Festering lettuce: Labor shortage in Salinas and Senator Feinstein’s legislation

Lettuce heads fester in the dark rows of fields surrounding Salinas. When the Pacific air comes in the early afternoon – just before the cool fog sweeps through the agricultural Salinas Valley, a faint odor cuts through the fresh ocean breeze. It’s an odor that sticks with you, usually at the end of the season when farmworkers astutely select the best greens to serve the world, discarding ugly or wilted lettuce which helps replenish the soil.

This is the start of lettuce season in the world’s most productive valley. Agriculture comprises more than $8.1 billion of the local economy. In the county, nearly 1 in 4 residents rely on incomes related to agriculture. The numbers for Salinas, the agricultural hub of the county, are far higher. The valley provides the majority of leaf lettuce, celery, and head lettuce for the nation, with significant output of broccoli, spinach, cauliflower, and strawberries.

Along the circumventing roads separating Salinas neighborhoods from the fields, signs in Spanish and even English plead for workers to harvest growers’ wealth. Even since the time of John Steinbeck, when growers used the work of men, women, and children from (or descending from) Mexico, Japan, China, the Philippines, the Dust Bowl, and again Mexico, Salinas has relied on cheap, migrant labor. Today’s workforce is comprised of undocumented Mexicans and Central Americans, who are as integral as the rich soil and daily waterings. But this seems to have hit a crisis not just in the Trump era, but also under Obama.

Recent border crossing statistics show just how dire the situation is for Salinas’s workforce. Relying on undocumented labor to pick crops, border apprehensions have plummeted significantly, seen from people detained by the Border Patrol. Coupled with the rising detention numbers by Immigration and Customs Enforcement – especially targeting people with no criminal record – people have not headed to the fields in numbers they once did.

In the last few years, growers across the country have had to rely on H-2A visas, guest worker legal status for foreign nationals in agricultural sectors. The numbers of visa recipients in turn have increased from 65,345 in 2012 to 134,368 in 2016.

Still, H-2As and their accompanying family H-4 visas have enjoyed a long history of human rights abuses, including substandard living and labor conditions, not to mention low wages. H-4s, for spouses and unmarried family members under age 21, also face exploitation with domestic abuse, infrequently reporting crime, and reliance on H-2As’ work and wages for survival.

These visas have not been enough to supplement the traditionally steady undocumented workers, though. In order to combat this shortage, Senator Dianne Feinstein introduced the Agricultural Worker Program Act in early May. The bill would create a Blue Card for farmworkers to eventually receive a pathway to naturalization if they complete work requirements outlined by the federal government.

Despite hailing from the urban San Francisco political machine an hour and a half away from agriculture in Salinas (without traffic), Senator Feinstein introduced similar legislation under the 2013 Border Security, Economic Opportunity and Immigration Modernization Act. Her bill eventually got stuck in the Judiciary Committee, but it attempted to help the labor shortage that existed even then.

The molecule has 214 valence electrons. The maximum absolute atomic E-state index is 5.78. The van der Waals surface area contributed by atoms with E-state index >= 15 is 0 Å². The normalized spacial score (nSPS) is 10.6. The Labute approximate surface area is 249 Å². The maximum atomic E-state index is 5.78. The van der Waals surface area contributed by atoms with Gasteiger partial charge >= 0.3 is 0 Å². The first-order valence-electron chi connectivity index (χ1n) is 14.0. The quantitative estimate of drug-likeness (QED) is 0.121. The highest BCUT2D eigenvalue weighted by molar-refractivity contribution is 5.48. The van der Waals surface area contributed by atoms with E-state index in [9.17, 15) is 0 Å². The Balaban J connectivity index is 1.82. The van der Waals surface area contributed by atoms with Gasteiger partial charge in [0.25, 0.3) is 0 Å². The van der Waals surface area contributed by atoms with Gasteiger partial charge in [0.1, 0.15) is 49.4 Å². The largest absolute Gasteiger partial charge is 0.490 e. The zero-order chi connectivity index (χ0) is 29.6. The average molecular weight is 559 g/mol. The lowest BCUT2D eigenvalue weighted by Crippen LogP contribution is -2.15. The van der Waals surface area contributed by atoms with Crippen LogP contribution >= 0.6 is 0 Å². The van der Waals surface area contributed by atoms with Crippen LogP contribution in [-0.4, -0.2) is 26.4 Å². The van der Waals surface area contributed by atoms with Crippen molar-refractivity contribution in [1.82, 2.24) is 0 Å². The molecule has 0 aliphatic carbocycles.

Co-sponsored by fellow California Senator Kamala Harris, the 2017 bill bases citizenship on hours worked, taking approximately three to five years. It aims to provide relief for farmworking communities vulnerable to Trump’s hardline immigration policies, in addition to regulating some labor standards in the fields and the current undocumented population.

The farmworker bill has also enjoyed support from farmworker and Latinx community advocacy groups, as well as the California Farm Bureau. As described in a May 3 press release, “Agriculture is a $54 billion industry in California, and U.C. Davis estimates that up to 70 percent of California farmworkers—approximately 560,000 people—are undocumented. Under the Justice Department’s new immigration enforcement guidelines, they are all priorities for deportation.”

But like the former bill, the 2017 legislation is short on language for labor, health, and housing conditions, issues that have plagued immigrant, farmworking communities. For instance, the bill does not extend federal public benefits or tax assistance during a worker’s mandated labor tenure. And for healthcare, blue card recipients are subject to the same rules for undocumented people under the Affordable Care Act, meaning they would not receive cost reductions.

It’s unclear if this type of immigration reform would even pass given the current xenophobic and politically stagnant environment in Washington. Nevertheless, this bill still seeks to build on a depleted H-2A labor supply and spur economies like in Salinas.

Salinas is about an hour away from the San Francisco Bay Area without traffic. Whether you take Highway 17 from the Bay and go down the 1, or just go down 101 straight to Salinas, California politicians can drive and see empty fields intended to feed the country and the world. The afternoon breeze brings the underlying stench affecting the nation.


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